Summary: Players of the popular online brain mapping game Eyewire have assisted in identifying six new neuron types, researchers report.
Source: Princeton University.
With the help of a quarter-million video game players, Princeton researchers have created and shared detailed maps of more than 1,000 neurons — and they’re just getting started.
“Working with Eyewirers around the world, we’ve made a digital museum that shows off the intricate beauty of the retina’s neural circuits,” said Sebastian Seung, the Evnin Professor in Neuroscience and a professor of computer science and the Princeton Neuroscience Institute (PNI). The related paper is publishing May 17 in the journal Cell.
Seung is unveiling the Eyewire Museum, an interactive archive of neurons available to the general public and neuroscientists around the world, including the hundreds of researchers involved in the federal Brain Research through Advancing Innovative Neurotechnologies (BRAIN) Initiative.
“This interactive viewer is a huge asset for these larger collaborations, especially among people who are not physically in the same lab,” said Amy Robinson Sterling, a crowdsourcing specialist with PNI and the executive director of Eyewire, the online gaming platform for the citizen scientists who have created this data set.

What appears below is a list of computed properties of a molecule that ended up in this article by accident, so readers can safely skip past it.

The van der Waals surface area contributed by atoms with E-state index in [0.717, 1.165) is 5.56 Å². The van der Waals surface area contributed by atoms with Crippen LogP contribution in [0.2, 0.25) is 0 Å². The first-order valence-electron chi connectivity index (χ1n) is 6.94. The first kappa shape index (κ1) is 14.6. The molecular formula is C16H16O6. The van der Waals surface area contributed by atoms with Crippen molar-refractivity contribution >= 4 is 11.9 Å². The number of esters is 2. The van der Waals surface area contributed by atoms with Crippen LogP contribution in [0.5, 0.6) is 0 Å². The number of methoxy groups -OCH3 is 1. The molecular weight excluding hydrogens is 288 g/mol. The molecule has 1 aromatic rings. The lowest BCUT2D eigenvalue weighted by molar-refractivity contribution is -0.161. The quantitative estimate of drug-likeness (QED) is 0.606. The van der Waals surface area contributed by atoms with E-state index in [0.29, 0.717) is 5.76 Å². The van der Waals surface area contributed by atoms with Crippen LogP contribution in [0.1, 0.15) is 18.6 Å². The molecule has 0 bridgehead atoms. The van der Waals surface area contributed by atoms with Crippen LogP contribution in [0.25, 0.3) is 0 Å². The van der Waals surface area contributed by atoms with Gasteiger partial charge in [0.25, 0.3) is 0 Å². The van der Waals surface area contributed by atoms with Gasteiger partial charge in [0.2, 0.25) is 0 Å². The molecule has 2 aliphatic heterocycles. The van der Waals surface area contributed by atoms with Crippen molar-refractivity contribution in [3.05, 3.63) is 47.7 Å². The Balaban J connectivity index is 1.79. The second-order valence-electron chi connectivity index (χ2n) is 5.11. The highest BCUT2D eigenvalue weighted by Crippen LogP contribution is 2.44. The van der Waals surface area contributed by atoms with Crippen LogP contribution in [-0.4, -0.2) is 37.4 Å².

“This museum is something like a brain atlas,” said Alexander Bae, a graduate student in electrical engineering and one of four co-first authors on the paper. “Previous brain atlases didn’t have a function where you could visualize by individual cell, or a subset of cells, and interact with them. Another novelty: Not only do we have the morphology of each cell, but we also have the functional data, too.”
The neural maps were developed by Eyewirers, members of an online community of video game players who have devoted hundreds of thousands of hours to painstakingly piecing together these neural cells, using data from a mouse retina gathered in 2009.